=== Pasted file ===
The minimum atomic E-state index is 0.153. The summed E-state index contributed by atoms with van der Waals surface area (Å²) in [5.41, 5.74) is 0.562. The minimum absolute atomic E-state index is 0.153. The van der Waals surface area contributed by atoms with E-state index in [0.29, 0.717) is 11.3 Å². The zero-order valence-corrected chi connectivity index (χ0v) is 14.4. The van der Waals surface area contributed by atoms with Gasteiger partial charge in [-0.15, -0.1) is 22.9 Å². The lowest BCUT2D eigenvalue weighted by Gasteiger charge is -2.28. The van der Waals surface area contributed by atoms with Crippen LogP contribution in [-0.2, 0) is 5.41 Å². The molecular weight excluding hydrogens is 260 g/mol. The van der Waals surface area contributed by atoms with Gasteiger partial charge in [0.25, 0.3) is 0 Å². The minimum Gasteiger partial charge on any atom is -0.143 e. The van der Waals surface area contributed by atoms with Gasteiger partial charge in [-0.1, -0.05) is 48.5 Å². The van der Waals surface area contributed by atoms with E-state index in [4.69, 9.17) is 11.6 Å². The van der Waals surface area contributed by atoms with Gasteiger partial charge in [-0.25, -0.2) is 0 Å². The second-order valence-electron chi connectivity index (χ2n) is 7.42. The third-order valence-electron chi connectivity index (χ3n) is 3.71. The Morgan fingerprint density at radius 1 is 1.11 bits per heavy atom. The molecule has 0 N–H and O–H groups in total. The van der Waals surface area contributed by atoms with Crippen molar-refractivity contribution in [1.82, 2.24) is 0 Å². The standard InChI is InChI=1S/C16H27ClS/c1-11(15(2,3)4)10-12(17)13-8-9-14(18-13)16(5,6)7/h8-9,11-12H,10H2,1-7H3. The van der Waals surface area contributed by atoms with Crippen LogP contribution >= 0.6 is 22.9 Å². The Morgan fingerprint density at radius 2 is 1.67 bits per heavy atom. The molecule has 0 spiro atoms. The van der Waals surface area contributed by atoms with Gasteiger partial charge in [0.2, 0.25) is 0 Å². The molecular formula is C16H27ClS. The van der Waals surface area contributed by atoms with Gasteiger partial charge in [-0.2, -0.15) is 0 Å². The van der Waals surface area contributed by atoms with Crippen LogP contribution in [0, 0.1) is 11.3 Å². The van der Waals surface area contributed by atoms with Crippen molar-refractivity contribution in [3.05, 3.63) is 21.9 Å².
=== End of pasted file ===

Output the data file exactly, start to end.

The minimum atomic E-state index is 0.153. The summed E-state index contributed by atoms with van der Waals surface area (Å²) in [5.41, 5.74) is 0.562. The minimum absolute atomic E-state index is 0.153. The van der Waals surface area contributed by atoms with E-state index in [0.29, 0.717) is 11.3 Å². The zero-order valence-corrected chi connectivity index (χ0v) is 14.4. The van der Waals surface area contributed by atoms with Gasteiger partial charge in [-0.15, -0.1) is 22.9 Å². The lowest BCUT2D eigenvalue weighted by Gasteiger charge is -2.28. The van der Waals surface area contributed by atoms with Crippen LogP contribution in [-0.2, 0) is 5.41 Å². The molecular weight excluding hydrogens is 260 g/mol. The van der Waals surface area contributed by atoms with Gasteiger partial charge in [0.25, 0.3) is 0 Å². The minimum Gasteiger partial charge on any atom is -0.143 e. The van der Waals surface area contributed by atoms with Gasteiger partial charge in [-0.1, -0.05) is 48.5 Å². The van der Waals surface area contributed by atoms with E-state index in [4.69, 9.17) is 11.6 Å². The van der Waals surface area contributed by atoms with Gasteiger partial charge in [-0.25, -0.2) is 0 Å². The second-order valence-electron chi connectivity index (χ2n) is 7.42. The third-order valence-electron chi connectivity index (χ3n) is 3.71. The Morgan fingerprint density at radius 1 is 1.11 bits per heavy atom. The molecule has 0 N–H and O–H groups in total. The van der Waals surface area contributed by atoms with Crippen molar-refractivity contribution in [1.82, 2.24) is 0 Å². The standard InChI is InChI=1S/C16H27ClS/c1-11(15(2,3)4)10-12(17)13-8-9-14(18-13)16(5,6)7/h8-9,11-12H,10H2,1-7H3. The van der Waals surface area contributed by atoms with Crippen LogP contribution >= 0.6 is 22.9 Å². The Morgan fingerprint density at radius 2 is 1.67 bits per heavy atom. The molecule has 0 spiro atoms. The van der Waals surface area contributed by atoms with Gasteiger partial charge in [0.2, 0.25) is 0 Å². The molecular formula is C16H27ClS. The van der Waals surface area contributed by atoms with Gasteiger partial charge in [-0.2, -0.15) is 0 Å². The van der Waals surface area contributed by atoms with Crippen LogP contribution in [0, 0.1) is 11.3 Å². The van der Waals surface area contributed by atoms with Crippen molar-refractivity contribution in [3.05, 3.63) is 21.9 Å².